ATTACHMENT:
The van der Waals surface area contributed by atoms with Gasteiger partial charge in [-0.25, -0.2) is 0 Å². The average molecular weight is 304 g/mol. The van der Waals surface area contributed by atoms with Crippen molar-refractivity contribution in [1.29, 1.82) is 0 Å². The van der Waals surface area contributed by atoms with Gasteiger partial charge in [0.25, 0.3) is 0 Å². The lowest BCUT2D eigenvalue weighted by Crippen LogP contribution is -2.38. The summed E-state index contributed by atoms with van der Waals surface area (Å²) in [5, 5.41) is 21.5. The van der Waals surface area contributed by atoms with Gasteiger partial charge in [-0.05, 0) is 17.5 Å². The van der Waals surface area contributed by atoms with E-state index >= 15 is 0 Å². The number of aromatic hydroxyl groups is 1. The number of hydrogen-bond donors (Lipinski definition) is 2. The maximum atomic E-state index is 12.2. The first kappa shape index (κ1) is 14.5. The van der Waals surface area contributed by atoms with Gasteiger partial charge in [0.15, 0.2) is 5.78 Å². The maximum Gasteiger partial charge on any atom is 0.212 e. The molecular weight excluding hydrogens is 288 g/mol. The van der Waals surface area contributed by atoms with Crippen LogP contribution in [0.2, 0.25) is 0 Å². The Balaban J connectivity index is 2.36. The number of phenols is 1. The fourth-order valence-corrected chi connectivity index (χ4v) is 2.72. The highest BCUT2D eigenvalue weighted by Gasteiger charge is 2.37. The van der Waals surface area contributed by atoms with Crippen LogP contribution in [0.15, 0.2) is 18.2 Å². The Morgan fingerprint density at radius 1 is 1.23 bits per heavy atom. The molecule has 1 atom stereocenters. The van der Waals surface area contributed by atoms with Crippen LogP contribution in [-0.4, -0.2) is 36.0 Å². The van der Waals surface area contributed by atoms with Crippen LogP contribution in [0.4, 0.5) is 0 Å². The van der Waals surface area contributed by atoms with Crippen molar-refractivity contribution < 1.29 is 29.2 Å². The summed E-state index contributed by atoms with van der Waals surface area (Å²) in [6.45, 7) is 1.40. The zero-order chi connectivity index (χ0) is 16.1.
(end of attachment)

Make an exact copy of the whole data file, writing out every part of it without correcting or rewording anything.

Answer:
The van der Waals surface area contributed by atoms with Gasteiger partial charge in [-0.25, -0.2) is 0 Å². The average molecular weight is 304 g/mol. The van der Waals surface area contributed by atoms with Crippen molar-refractivity contribution in [1.29, 1.82) is 0 Å². The van der Waals surface area contributed by atoms with Gasteiger partial charge in [0.25, 0.3) is 0 Å². The lowest BCUT2D eigenvalue weighted by Crippen LogP contribution is -2.38. The summed E-state index contributed by atoms with van der Waals surface area (Å²) in [5, 5.41) is 21.5. The van der Waals surface area contributed by atoms with Gasteiger partial charge in [-0.05, 0) is 17.5 Å². The van der Waals surface area contributed by atoms with E-state index >= 15 is 0 Å². The number of aromatic hydroxyl groups is 1. The number of hydrogen-bond donors (Lipinski definition) is 2. The maximum atomic E-state index is 12.2. The first kappa shape index (κ1) is 14.5. The van der Waals surface area contributed by atoms with Gasteiger partial charge in [0.15, 0.2) is 5.78 Å². The maximum Gasteiger partial charge on any atom is 0.212 e. The molecular weight excluding hydrogens is 288 g/mol. The van der Waals surface area contributed by atoms with Crippen LogP contribution in [0.2, 0.25) is 0 Å². The Balaban J connectivity index is 2.36. The number of phenols is 1. The fourth-order valence-corrected chi connectivity index (χ4v) is 2.72. The highest BCUT2D eigenvalue weighted by Gasteiger charge is 2.37. The van der Waals surface area contributed by atoms with Crippen LogP contribution in [0.15, 0.2) is 18.2 Å². The Morgan fingerprint density at radius 1 is 1.23 bits per heavy atom. The molecule has 1 atom stereocenters. The van der Waals surface area contributed by atoms with Crippen LogP contribution in [-0.4, -0.2) is 36.0 Å². The van der Waals surface area contributed by atoms with Crippen LogP contribution in [0.4, 0.5) is 0 Å². The van der Waals surface area contributed by atoms with Crippen molar-refractivity contribution < 1.29 is 29.2 Å². The summed E-state index contributed by atoms with van der Waals surface area (Å²) in [6.45, 7) is 1.40. The zero-order chi connectivity index (χ0) is 16.1.